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As of May 2008, 31.3% of elementary school students, and 57.6% of middle school students own a cell phone, with many of them accessing the Internet through them. The first camera phone J-Phone (Stylized as 写メール, which stands for Photo-Mail) was released in November 2000, and not only included a camera but also the function to send photographs via messaging or E-mail, which made the phone extremely popular at the time.
Technologies like 3G Mobile Broadband were common in Japan before any other country.
Some of the main features of a mobile in Japan include: In recent years, some cellular phones have been updated to be used as debit or credit cards and can be swiped through most tills to buy products as varied as mascara and jet planes, as more and more companies offer catalogs for cell phones.
These functionalities include: Some newer models allow the user to watch movies and/or television.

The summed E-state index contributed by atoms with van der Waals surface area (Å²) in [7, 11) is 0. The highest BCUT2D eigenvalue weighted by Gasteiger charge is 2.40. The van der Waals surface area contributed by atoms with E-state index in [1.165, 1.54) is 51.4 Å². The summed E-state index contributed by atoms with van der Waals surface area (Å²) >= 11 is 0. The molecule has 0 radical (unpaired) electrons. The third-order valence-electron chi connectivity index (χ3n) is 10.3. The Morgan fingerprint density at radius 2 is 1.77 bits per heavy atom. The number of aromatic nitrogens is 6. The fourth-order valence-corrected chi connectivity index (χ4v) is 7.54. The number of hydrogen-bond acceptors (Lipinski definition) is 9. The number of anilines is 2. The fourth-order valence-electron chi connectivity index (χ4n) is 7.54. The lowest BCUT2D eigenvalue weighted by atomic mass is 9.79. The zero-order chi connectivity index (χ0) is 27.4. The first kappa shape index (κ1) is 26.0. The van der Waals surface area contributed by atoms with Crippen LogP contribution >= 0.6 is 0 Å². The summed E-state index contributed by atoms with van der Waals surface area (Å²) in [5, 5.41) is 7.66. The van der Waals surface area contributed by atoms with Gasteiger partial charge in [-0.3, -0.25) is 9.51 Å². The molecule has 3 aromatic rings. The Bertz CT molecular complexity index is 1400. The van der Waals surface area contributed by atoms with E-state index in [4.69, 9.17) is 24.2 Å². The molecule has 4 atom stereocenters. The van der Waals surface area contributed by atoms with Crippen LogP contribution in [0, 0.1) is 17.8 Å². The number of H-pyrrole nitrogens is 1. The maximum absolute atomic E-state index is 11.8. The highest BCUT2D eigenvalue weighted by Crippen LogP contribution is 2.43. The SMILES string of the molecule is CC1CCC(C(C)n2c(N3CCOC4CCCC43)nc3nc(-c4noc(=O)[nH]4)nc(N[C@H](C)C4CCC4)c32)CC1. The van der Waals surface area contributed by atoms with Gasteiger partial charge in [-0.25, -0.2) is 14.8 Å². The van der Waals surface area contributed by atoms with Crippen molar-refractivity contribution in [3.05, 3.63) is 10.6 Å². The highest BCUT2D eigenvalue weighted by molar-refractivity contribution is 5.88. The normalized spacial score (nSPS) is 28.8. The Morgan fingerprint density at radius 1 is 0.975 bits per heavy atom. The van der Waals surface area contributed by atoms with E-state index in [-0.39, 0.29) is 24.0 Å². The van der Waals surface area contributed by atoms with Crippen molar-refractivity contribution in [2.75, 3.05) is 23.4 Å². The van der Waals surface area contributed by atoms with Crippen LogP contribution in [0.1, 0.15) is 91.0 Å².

A sentence like "I have a test today\" (translated) might mean that he or she didn't study enough, or that the test itself is depressing.
Some of these usages disappeared as suitable icons were made but these newly made icons also acquired a usage not originally intended.
Most phones can be connected to the Internet through services such as i-mode.
Japan was also the first to launch 3G services on a large scale.
Another mobile game that year was an educational game that utilized a mobile's microphone to help children with their pronunciation skills.
Ridge Racer was published by Namco, one of the most successful mobile game publishers at the time.
That same year, Namco also released a fighting game that uses camera phone technology to create a player character based on the player's profile, and interprets the image to determine the character's speed and power; the character can then be sent to a friend's mobile to battle.
The symbol for Aquarius (♒) resembles waves, so this would be used to mean 'sea'.
The number of icons gradually increased and they are now coloured on most cell phones, to make them more distinct.
For example, lt wouldn't correspond to the Latin characters 'L' and 't' but instead it would correspond to the hiragana, け ('ke'). Many hiragana, katakana and kanji are taken apart and reassembled using different characters including alphabet characters. It is also possibly due to different character limits when different languages are used, e.g. In the early 2000s, mobile games gained mainstream popularity in Japan, years before the United States and Europe.